I am new to this field and would like to know how the flow happens in a host header injection attacks.

I believe it's as below:

  1. Client generates the request.

  2. Attacker manipulates the request and changes the host header (to say example.com).

  3. Server (abc.com) receives the request and resolves to the manipulated host(here example.com).

If the above were true, does this mean that SSRF is possible using host header as example.com would think request coming from abc.com?

Could you please clarify?

  • You might want to give more context and clarify why you asked "example.com would think request is coming from abc.com" rather than "receive a request from". – Enos D'Andrea Mar 17 at 18:44
  • I think your flow is wrong. In a host header injection attack, the attacker is the one that sends the request. What you are describing sounds more lika a MITM situation, where the attacker manipulates a request sent by a victim client. – Anders Mar 18 at 7:59

The host header can be seen by the application, and requests with non-existent hosts are submitted to the default virtualhost, so the answer can be yes.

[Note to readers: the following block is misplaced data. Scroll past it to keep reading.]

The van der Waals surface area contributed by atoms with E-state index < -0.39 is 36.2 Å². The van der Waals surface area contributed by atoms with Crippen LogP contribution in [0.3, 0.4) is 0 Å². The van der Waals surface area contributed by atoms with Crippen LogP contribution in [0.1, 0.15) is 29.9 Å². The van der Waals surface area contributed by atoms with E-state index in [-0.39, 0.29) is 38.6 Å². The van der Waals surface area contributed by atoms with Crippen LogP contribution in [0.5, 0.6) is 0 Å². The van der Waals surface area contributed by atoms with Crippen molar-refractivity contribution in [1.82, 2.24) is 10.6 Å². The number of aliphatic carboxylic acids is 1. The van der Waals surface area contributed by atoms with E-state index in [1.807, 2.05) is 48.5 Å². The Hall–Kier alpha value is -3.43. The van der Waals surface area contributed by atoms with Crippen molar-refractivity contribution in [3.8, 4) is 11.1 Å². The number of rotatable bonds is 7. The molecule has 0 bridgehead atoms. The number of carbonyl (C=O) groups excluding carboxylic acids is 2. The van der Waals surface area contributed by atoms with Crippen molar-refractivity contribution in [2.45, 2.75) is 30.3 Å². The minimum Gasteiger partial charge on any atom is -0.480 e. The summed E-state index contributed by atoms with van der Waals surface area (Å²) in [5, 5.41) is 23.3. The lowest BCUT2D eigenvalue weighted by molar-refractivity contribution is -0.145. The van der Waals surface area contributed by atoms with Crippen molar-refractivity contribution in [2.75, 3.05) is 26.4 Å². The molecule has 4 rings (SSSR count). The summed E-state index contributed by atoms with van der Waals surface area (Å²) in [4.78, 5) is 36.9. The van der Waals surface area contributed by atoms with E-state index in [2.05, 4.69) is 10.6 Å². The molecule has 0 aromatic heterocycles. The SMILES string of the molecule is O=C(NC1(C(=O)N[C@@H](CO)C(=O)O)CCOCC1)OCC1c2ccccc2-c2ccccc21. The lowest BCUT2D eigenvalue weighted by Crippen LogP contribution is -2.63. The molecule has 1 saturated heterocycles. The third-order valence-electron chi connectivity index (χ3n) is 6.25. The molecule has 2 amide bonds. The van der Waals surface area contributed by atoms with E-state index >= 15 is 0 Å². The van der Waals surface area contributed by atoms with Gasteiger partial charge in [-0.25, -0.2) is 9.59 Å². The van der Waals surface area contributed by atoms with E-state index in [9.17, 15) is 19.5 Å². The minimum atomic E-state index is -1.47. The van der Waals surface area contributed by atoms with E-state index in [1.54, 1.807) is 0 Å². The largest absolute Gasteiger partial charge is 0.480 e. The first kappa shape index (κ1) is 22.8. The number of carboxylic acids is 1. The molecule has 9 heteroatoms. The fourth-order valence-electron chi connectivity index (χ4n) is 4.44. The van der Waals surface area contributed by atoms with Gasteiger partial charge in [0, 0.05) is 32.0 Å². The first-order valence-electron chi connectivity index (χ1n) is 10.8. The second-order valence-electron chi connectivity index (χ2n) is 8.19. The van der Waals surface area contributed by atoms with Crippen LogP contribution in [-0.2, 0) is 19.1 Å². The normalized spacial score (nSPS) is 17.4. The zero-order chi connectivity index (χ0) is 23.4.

In order to have a SSRF vulnerability on the host header all the following factors must be present:

  • The web server must be configured with a default virtualhost
  • The server-side code must use the server name (or the host header directly)
  • The server side code must not check the server name against a whitelist
  • The server-side code must use the server name in a dangerous way (e.g. as code or as part of a network request)

In this blog post you can find the theory behind it for PHP.


The question a bit broad in my opinion. However, in simple word(s), yes.

Have a look at this article, posted by Ian Muscat at the Acunetix website, showing PHP that is vulnerable to Server Side Request Forgery.

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